Sean Lamont has lifted the lid on one of the major controversies of the rugby year in revealing that for the second time in 17 matches French referee Romain Poite was obliged to apologise to Scotland for wrong decisions.
As the latest viagogo Autumn Test series looms at Murrayfield on Saturday with a visit from Japan, the 32-year-old threequarter was keen to stress the positives of a summer tour and particularly an upbeat performance against the Springboks at the Mbombola Stadium, Nelspruit, that has surely set a benchmark.
Then, the Scots opened up a healthy lead, only for Jim Hamilton to be yellow-carded for an innocuous push, allowing the Boks to pile on ten points and transform the game.
“Jim got the yellow card but he also got the apology from the ref later on saying he should never have yellow carded him looking back,” said Lamont.
“Things like that do swing it and when you are playing South Africa, New Zealand or Australia it is tough enough with 15 players on the park. Fair play to the ref for holding his hands up but at the same time it is was kick in the ass for us.”
Few outwith the Scotland camp will be aware of Poite’s apology; even fewer will know he was also the referee who owned up to a mistake involving debutant Scotland full back Stuart Hogg just over 12 months earlier.
Recalled Lamont: “In Wales when Hoggy got his “try” disallowed the ref came back and said it should have been a try.
“It’s all very well saying it after the game but at the time it [the decision] was a game- changer.”
Clearly the aim is always for Scotland to put matters beyond dispute, although Lamont does not expect the type of one-sided contest he experienced early in his career against the men from the land of the rising sun.
“I played in the 2004 match at McDiarmid Park, Perth, when we won 100-6 and it still haunts me a bit.
“All those points scored and I wasn’t on the try sheet until I managed to sneak a late one in the 78th minute.
“As a winger I was standing there thinking 100 odd points and me not getting one . . . until I found a way.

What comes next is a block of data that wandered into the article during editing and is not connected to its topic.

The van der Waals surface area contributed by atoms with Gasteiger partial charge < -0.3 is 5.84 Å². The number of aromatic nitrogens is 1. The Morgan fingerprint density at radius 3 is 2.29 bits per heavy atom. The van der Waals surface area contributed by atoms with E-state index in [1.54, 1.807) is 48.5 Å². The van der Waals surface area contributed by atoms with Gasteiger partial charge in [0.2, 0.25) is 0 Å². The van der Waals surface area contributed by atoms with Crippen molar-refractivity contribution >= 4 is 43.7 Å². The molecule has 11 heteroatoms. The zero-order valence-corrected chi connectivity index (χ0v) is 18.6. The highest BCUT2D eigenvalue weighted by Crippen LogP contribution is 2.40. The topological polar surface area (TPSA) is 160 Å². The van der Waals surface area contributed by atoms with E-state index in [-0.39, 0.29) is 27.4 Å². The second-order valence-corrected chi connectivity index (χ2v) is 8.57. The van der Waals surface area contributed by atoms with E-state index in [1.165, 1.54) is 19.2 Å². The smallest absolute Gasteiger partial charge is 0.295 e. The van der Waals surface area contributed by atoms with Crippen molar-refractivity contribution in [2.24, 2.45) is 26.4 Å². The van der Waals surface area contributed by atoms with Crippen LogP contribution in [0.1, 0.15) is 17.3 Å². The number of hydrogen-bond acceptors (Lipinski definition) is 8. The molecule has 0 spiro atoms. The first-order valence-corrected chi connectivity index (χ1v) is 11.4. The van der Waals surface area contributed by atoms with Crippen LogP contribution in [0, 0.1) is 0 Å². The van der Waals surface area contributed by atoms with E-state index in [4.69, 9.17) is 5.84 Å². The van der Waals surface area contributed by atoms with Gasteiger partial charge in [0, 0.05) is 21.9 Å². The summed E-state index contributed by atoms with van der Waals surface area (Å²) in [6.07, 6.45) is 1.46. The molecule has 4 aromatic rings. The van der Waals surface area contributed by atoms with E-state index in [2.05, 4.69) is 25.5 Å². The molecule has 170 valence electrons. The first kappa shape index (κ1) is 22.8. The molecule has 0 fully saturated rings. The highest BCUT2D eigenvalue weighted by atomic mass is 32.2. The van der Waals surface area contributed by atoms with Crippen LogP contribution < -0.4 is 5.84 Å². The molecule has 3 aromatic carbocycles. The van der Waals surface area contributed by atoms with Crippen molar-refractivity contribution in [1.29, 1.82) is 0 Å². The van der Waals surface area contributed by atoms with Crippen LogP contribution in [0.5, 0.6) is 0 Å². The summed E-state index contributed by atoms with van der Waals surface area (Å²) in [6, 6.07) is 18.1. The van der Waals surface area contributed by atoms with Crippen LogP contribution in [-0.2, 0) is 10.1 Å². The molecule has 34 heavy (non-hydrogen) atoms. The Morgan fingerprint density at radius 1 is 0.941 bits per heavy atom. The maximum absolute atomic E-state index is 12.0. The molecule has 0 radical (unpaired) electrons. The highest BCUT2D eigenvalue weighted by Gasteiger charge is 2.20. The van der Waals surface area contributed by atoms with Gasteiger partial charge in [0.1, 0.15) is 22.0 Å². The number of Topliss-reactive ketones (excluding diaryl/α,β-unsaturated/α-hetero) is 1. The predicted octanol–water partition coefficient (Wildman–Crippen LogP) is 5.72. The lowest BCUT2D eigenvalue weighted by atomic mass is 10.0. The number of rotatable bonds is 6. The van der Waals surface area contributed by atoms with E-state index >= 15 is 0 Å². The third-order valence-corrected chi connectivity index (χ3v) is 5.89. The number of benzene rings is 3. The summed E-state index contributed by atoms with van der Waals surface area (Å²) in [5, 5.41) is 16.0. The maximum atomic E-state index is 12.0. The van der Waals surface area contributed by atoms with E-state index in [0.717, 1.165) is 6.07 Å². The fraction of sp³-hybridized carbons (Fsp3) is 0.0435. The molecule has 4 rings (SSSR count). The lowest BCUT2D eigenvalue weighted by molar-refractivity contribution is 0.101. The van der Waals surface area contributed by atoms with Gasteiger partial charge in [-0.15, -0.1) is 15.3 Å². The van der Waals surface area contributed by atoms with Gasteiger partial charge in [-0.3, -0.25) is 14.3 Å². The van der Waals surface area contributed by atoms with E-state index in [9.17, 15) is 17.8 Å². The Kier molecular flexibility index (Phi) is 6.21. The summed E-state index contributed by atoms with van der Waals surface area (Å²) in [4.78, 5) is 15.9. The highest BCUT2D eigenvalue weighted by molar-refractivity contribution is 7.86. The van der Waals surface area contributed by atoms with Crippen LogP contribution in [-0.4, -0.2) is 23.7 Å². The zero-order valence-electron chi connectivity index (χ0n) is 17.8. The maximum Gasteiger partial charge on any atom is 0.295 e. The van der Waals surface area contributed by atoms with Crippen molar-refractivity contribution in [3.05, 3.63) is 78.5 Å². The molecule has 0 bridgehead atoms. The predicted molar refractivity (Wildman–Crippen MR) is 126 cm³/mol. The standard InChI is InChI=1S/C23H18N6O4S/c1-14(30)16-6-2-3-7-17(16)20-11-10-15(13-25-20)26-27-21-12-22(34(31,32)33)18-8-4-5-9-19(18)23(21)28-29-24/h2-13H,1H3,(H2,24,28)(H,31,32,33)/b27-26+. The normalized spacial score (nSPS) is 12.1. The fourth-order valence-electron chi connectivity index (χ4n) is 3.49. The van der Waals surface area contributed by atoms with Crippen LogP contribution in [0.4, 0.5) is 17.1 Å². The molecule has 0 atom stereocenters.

“What it’s important to realise, though, is that Japan have come on massively since then and I base that partly on what they did by beating Wales (without British and Irish Lions) during the summer while they were competitive against New Zealand (6-54) only a few days ago.
“Rugby has grown in Japan and there are lot of All Blacks now going there to play. We’ve watched them and they have a lot of quick guys and also some big guys now.
“They’ll be well disciplined, too, because that is their culture. Besides, we are in no place to think we can turn up and win especially as we have history of being poor first game up in the Autumn.
“That is a major hurdle for us to overcome. We’ve got to be switched on because Saturday’s game is not a gimme by any means.
“Our biggest issue has always been consistency. We can get up for the big teams but against smaller teams we don’t fire as much. Clearly, it’s not a physical thing, more of a mental thing.
“The mental thing is difficult and down to the individual player. We are a good team, but not that good we can just rock up. We have to be our best every time we take the field.”
Lamont was also part of a Scotland XV who beat a Japanese Select 24-10 at Murrayfield in June, 2010, although no caps were awarded so his total stands at 79.
However, the Glasgow Warrior has every intention of trying to at least reach the 100 mark before he hangs up his boots.
Again he revealed: “I’ve set myself the target of being around to play in a third World Cup in 2015.
“There are 24 matches between now and then and I suppose if I get to the World Cup my next target would be to keep going.
“At the same time I’d want the next winger to be snapping at my heels and I’m benefitting from being part of a club team where one bad game can mean you are out.
“If I am still around after the next World Cup I’ll be happy, but part of me will be concerned that there is obviously something missing from development.
“What drives me as much as anything though is that I am a terrible spectator who hates missing games if I don’t have to.
“For the moment nine years after my first cap and having been around the block I’m still feeling really good in the physical conditioning side of things.
“I am as fast as ever and my fitness is up there as well while there is a boost that comes from being part of a winning club team.”